The Turk: The Life and Times of the Famous 19th Century Chess-Playing Machine by Tom Standage
On an autumn day in 1769, a Hungarian nobleman named Wolfgang von Kempelen attended a conjuring show at the court of Maria Theresa, empress of Austria-Hungary. So unimpressed was Kempelen by the performance that he declared he could do better himself. Maria Theresa held him to his word and gave him six months to prepare a show of his own. Kempelen did not disappoint; he returned to the court the following spring with a mechanical man, fashioned from wood, powered by clockwork, dressed in a stylish Turkish costume—and capable of playing chess.
The Turk, as this contraption became known, was an instant success, and Tom Standage’s book chronicles its illustrious career in Europe and America over the next eighty five years. Associated over time with a host of historical figures, including Benjamin Franklin, Catherine the Great, Napoleon Bonaparte, Charles Babbage, and Edgar Allan Poe, Kempelen’s creation unwittingly also helped to inspire the development of the power loom, the computer, and the detective story. Everywhere it went, the Turk baffled spectators and provoked frenzied speculation about whether a machine could really think. Many rival theories were published, but they served only to undermine each other. (via Goodreads)
Sometimes, I lose track of history. What existed when, for instance. I think of the age of machines and steam to be the 1830s-ish forward when in reality the beginnings of that technology stretches back at least 50 years. Rather sophisticated automata, for example, date back to the 8th century, though they really didn’t come into their own until a certain amount of miniaturization of parts was achieved. I picked up The Turk in order to learn some of the history behind the early 20th century devices I’ve been reading about; notably, Joseffy’s mechanical rabbit and duck.
The chess-playing Turk was an automaton illusion that premiered in 1770. It was a sensation. A machine that could think? Inconceivable! This is a concept that still causes a stir today.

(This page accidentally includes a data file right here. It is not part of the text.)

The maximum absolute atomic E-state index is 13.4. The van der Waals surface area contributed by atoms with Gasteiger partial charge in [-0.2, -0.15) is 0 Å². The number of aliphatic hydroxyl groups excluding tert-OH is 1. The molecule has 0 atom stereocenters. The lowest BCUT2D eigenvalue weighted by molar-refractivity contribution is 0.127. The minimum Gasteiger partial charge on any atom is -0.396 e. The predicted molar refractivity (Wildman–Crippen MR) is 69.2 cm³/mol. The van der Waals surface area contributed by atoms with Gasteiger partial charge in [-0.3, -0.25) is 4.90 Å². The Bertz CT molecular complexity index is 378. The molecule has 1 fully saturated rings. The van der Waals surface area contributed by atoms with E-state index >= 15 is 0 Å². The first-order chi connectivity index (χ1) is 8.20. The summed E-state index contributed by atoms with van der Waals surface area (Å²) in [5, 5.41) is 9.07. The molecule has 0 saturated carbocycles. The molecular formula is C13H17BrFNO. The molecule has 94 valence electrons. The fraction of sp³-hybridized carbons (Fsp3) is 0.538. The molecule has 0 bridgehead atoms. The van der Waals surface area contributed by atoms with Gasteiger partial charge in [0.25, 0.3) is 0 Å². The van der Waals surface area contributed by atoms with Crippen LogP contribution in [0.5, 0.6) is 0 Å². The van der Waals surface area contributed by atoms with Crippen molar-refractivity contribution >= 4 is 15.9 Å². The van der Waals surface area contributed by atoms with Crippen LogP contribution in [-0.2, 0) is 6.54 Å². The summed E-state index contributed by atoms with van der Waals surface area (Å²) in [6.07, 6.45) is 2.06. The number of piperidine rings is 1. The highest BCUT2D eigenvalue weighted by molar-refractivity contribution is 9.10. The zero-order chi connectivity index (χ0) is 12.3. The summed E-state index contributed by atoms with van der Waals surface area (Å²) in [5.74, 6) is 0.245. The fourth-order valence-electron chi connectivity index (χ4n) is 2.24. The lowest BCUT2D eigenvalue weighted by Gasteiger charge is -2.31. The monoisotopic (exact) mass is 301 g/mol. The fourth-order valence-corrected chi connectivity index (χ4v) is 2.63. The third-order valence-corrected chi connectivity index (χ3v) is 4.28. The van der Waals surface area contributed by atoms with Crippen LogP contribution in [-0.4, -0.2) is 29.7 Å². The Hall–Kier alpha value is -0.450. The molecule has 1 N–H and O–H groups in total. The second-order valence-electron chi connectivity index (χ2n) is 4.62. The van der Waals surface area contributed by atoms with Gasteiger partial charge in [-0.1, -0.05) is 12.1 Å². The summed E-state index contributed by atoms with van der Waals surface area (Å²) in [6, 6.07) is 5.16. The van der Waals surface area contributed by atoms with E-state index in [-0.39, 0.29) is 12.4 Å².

One of the things that struck me while reading The Turk is how relatively slowly technology moved from the mid-1700s to the late 1800s. Many of the concepts behind industrialization were in place, but it seems that the social climate wasn’t right. Royal patrons sometimes favored entertainments over useful devices. Von Kempelen benefited from the Turk’s publicity, but also distinctly felt its shadow. He died poor when patronage was withdrawn.
The Turk outlived von Kempelen, but with help. The automaton was not a solo act. He required a stage manager with a certain amount of talent to present him properly and keep his mystique alive. Skepticism and theories followed the Turk and none ever correctly described his secrets. And, none ever really tarnished the Turk’s reputation. It’s that complicit willingness to be fooled that makes magic interesting.
Tom Standage does a great job introducing us to von Kempelen, the Turk, Maelzel, and the other men and women involved in this story. There were many myths to sift through, most of them perpetrated by the Turk’s PR machine. I’m not terribly knowledgeable of mechanical engineering and only passingly familar with chess tactics, but The Turk is incredibly readable. It’s a good story and Standage presents it in an easy and entertaining way.
Why did I choose to read this book? Looking for mechanical duck info. Ducks are awesome.
Did I finish this book? (If not, why?) Yes, and quickly too.
Procurement: Tempe Public Library
Bookmark: Checkout slip.